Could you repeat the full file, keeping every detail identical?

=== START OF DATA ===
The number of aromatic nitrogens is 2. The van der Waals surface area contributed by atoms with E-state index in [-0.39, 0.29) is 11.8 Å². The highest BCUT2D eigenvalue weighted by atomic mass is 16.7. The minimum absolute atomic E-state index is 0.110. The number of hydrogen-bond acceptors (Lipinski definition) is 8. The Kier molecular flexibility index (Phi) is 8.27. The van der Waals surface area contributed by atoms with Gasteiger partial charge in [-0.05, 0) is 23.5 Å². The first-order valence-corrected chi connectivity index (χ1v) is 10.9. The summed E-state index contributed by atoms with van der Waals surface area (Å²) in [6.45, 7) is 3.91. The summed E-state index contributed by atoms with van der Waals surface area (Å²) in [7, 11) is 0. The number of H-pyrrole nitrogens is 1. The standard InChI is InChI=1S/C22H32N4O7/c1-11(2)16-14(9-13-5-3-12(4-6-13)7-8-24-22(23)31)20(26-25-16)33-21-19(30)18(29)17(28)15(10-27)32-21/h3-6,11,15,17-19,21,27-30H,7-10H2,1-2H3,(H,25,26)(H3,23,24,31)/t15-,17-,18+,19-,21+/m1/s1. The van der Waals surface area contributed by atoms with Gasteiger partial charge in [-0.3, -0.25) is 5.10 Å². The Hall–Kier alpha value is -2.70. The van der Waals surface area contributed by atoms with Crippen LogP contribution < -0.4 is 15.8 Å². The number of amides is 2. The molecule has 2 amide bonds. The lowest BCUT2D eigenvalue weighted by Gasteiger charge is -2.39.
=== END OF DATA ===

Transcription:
The number of aromatic nitrogens is 2. The van der Waals surface area contributed by atoms with E-state index in [-0.39, 0.29) is 11.8 Å². The highest BCUT2D eigenvalue weighted by atomic mass is 16.7. The minimum absolute atomic E-state index is 0.110. The number of hydrogen-bond acceptors (Lipinski definition) is 8. The Kier molecular flexibility index (Phi) is 8.27. The van der Waals surface area contributed by atoms with Gasteiger partial charge in [-0.05, 0) is 23.5 Å². The first-order valence-corrected chi connectivity index (χ1v) is 10.9. The summed E-state index contributed by atoms with van der Waals surface area (Å²) in [6.45, 7) is 3.91. The summed E-state index contributed by atoms with van der Waals surface area (Å²) in [7, 11) is 0. The number of H-pyrrole nitrogens is 1. The standard InChI is InChI=1S/C22H32N4O7/c1-11(2)16-14(9-13-5-3-12(4-6-13)7-8-24-22(23)31)20(26-25-16)33-21-19(30)18(29)17(28)15(10-27)32-21/h3-6,11,15,17-19,21,27-30H,7-10H2,1-2H3,(H,25,26)(H3,23,24,31)/t15-,17-,18+,19-,21+/m1/s1. The van der Waals surface area contributed by atoms with Gasteiger partial charge in [-0.3, -0.25) is 5.10 Å². The Hall–Kier alpha value is -2.70. The van der Waals surface area contributed by atoms with Crippen LogP contribution < -0.4 is 15.8 Å². The number of amides is 2. The molecule has 2 amide bonds. The lowest BCUT2D eigenvalue weighted by Gasteiger charge is -2.39.